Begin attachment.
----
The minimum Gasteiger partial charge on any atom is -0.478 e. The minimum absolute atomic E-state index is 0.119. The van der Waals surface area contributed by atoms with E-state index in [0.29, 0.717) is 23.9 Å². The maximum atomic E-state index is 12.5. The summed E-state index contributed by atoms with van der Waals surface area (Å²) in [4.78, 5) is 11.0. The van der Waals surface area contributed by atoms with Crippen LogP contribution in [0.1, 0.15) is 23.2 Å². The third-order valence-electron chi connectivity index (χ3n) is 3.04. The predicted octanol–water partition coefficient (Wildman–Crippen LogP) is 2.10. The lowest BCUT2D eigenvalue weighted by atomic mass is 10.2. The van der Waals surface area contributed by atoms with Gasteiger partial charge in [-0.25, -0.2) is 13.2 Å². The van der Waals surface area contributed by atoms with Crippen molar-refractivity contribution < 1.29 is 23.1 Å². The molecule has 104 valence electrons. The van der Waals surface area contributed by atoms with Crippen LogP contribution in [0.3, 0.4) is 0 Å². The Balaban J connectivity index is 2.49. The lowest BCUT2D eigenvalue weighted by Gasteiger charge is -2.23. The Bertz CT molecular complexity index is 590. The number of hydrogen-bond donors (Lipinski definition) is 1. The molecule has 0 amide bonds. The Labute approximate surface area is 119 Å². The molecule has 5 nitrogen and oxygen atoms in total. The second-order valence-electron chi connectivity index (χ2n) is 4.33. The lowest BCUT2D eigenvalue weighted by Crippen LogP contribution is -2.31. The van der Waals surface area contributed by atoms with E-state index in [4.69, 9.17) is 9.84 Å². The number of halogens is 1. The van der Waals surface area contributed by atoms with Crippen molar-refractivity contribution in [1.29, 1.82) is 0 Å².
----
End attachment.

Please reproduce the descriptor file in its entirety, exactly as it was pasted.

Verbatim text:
The minimum Gasteiger partial charge on any atom is -0.478 e. The minimum absolute atomic E-state index is 0.119. The van der Waals surface area contributed by atoms with E-state index in [0.29, 0.717) is 23.9 Å². The maximum atomic E-state index is 12.5. The summed E-state index contributed by atoms with van der Waals surface area (Å²) in [4.78, 5) is 11.0. The van der Waals surface area contributed by atoms with Crippen LogP contribution in [0.1, 0.15) is 23.2 Å². The third-order valence-electron chi connectivity index (χ3n) is 3.04. The predicted octanol–water partition coefficient (Wildman–Crippen LogP) is 2.10. The lowest BCUT2D eigenvalue weighted by atomic mass is 10.2. The van der Waals surface area contributed by atoms with Gasteiger partial charge in [-0.25, -0.2) is 13.2 Å². The van der Waals surface area contributed by atoms with Crippen molar-refractivity contribution < 1.29 is 23.1 Å². The molecule has 104 valence electrons. The van der Waals surface area contributed by atoms with Crippen LogP contribution in [0.3, 0.4) is 0 Å². The Balaban J connectivity index is 2.49. The lowest BCUT2D eigenvalue weighted by Gasteiger charge is -2.23. The Bertz CT molecular complexity index is 590. The number of hydrogen-bond donors (Lipinski definition) is 1. The molecule has 0 amide bonds. The Labute approximate surface area is 119 Å². The molecule has 5 nitrogen and oxygen atoms in total. The second-order valence-electron chi connectivity index (χ2n) is 4.33. The lowest BCUT2D eigenvalue weighted by Crippen LogP contribution is -2.31. The van der Waals surface area contributed by atoms with E-state index in [4.69, 9.17) is 9.84 Å². The number of halogens is 1. The van der Waals surface area contributed by atoms with Crippen molar-refractivity contribution in [1.29, 1.82) is 0 Å².